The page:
On Sunday 21st May, I met with Poet / Writer Sarah Hymas and Conservationist / Writer / Composer Laurence Rose at the wonderful RSPB reserve at Leighton Moss. It was a beautiful day, and we went for a walk to explore the reserve, and plan how we would collaborate for the workshop the following weekend. It was wonderful to observe closely – listening and watching – opening our senses to all Leighton Moss had to offer.
Whilst watching the swarms of midges / flies over the ponds, we talked about how species need to adapt to survive changes in the climate, landscape etc. Also how long this way of adapting and evolving needs to take effect. For example – if a migrating bird needs to travel further due to climate change and extended desert regions, how will the bird know to compensate for this before setting off, and how does this impact on the population. The seasons are becoming more confused and mixed, which can have huge knock on effects for many species.
The rate and effectiveness at which a species can adapt and evolve can depend on the duration of its life-cycle – and how long it takes a generation to last- if the breeding cycle is quite often, and lifepsace short, then there is more scope to evolve more effectively ?
Laurence coined the word Phenology – which I hadn’t heard before – so here is a description….
Phenology is the study of periodic plant and animal life cycle events and how these are influenced by seasonal and interannual variations in climate, as well as habitat factors (such as elevation). The word, coined by the Belgian botanist Charles Morren around 1849, is derived from the Greek φαίνω (phainō), “to show, to bring to light, make to appear” + λόγος (logos), amongst others “study, discourse, reasoning” and indicates that phenology has been principally concerned with the dates of first occurrence of biological events in their annual cycle. Examples include the date of emergence of leaves and flowers, the first flight of butterflies and the first appearance of migratory birds, the date of leaf colouring and fall in deciduous trees, the dates of egg-laying of birds and amphibia, or the timing of the developmental cycles of temperate-zone honey bee colonies. In the scientific literature on ecology, the term is used more generally to indicate the time frame for any seasonal biological phenomena, including the dates of last appearance (e.g., the seasonal phenology of a species may be from April through September).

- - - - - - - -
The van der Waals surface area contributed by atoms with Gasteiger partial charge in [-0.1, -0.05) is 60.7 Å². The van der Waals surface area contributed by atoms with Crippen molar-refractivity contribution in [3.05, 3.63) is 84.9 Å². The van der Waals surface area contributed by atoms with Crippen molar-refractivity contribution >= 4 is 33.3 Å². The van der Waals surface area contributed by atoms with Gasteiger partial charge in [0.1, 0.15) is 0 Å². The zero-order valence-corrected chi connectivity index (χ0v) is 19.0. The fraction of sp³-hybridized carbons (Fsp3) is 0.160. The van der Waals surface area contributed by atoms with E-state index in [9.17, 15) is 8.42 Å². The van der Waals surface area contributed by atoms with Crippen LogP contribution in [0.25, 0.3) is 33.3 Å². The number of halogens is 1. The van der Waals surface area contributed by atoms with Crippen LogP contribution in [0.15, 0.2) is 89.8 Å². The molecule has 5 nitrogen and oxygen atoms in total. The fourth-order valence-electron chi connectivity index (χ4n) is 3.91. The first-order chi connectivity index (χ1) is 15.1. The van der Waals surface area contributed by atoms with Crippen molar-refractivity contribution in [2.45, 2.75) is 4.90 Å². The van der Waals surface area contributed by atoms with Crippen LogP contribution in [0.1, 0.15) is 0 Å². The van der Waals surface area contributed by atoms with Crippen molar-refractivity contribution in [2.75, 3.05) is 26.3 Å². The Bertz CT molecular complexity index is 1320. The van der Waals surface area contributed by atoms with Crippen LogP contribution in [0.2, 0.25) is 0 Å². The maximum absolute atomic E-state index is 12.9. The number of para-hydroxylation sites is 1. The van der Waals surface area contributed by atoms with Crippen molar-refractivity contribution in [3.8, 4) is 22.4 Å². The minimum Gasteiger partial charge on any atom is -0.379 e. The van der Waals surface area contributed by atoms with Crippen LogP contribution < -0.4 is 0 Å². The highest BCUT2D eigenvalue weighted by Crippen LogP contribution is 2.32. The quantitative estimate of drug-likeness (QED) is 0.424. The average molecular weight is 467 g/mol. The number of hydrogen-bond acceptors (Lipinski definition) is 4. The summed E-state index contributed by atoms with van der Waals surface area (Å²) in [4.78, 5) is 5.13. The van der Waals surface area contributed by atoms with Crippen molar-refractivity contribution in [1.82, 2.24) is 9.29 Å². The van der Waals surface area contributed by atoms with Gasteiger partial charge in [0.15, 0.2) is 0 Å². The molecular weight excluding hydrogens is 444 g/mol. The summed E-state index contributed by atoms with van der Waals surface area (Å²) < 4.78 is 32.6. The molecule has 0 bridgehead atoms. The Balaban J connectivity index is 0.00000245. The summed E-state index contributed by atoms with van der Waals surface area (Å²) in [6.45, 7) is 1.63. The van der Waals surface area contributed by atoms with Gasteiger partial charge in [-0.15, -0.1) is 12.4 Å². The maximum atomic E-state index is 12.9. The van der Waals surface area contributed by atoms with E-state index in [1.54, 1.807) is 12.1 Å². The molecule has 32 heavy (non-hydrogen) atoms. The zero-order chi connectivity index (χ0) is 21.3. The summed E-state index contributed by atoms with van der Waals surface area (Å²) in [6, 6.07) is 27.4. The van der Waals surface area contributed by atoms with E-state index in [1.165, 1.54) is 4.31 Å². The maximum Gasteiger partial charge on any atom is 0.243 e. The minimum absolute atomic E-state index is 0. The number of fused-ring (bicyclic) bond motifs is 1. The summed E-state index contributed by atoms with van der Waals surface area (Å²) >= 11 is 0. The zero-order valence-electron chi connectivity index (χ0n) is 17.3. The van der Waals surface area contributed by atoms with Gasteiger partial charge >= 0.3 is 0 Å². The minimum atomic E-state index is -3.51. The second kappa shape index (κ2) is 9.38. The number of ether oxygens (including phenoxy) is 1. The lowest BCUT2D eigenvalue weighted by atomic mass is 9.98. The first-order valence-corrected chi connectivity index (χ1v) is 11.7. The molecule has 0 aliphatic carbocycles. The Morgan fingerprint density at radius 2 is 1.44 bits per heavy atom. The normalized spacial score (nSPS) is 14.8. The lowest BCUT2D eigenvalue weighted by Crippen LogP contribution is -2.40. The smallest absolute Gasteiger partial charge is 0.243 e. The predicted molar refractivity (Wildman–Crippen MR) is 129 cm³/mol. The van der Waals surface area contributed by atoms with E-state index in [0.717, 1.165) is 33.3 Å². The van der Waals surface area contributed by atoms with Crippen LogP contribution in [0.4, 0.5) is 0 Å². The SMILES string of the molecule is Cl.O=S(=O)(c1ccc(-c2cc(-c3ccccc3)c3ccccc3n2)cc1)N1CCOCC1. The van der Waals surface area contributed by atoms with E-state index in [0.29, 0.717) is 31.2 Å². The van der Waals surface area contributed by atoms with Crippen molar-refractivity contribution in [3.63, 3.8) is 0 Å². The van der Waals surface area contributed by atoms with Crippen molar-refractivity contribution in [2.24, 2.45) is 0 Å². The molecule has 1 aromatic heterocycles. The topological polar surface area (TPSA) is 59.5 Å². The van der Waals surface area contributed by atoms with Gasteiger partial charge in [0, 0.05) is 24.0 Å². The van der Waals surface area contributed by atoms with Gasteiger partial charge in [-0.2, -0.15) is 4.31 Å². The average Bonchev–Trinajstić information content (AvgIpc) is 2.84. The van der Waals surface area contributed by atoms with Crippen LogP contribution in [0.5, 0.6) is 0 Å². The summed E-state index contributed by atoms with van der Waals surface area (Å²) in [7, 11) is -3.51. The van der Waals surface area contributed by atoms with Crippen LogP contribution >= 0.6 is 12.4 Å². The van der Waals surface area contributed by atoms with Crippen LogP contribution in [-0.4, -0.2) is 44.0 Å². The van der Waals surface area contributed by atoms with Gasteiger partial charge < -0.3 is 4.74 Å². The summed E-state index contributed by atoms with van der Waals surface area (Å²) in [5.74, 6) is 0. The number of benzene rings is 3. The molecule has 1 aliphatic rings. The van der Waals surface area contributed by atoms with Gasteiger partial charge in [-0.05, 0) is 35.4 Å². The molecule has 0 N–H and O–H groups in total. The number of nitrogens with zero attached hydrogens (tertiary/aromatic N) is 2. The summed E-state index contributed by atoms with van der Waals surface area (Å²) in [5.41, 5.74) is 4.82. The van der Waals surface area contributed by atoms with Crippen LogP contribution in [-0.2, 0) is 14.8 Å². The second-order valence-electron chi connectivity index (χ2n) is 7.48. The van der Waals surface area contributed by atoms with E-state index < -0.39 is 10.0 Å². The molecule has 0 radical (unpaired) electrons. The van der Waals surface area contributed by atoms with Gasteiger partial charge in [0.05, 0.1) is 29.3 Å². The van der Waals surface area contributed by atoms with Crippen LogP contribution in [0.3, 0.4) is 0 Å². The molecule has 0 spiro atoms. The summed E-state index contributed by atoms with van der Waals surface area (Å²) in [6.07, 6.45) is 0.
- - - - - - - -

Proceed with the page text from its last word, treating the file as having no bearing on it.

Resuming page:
Our conversation continued to be fascinating, and developed into a discussion about the interconnected-ness of many species – if change happens to one, then it effects the others.
Climate change effects the timing of certain seasonal events – which in turn effects bird-life – and many other interconnected species such as insects and plants. How can birds adapt? – perhaps not as fast as insects…
We saw an osprey, marsh harriers, grebe, lapwings, many song birds, ducks and geese… we heard sedge warblers, reed warblers, cetti’s warblers,
I went off to the part of the reserve on Morecambe bay and watched a huge number of avocets mingled with black headed gulls.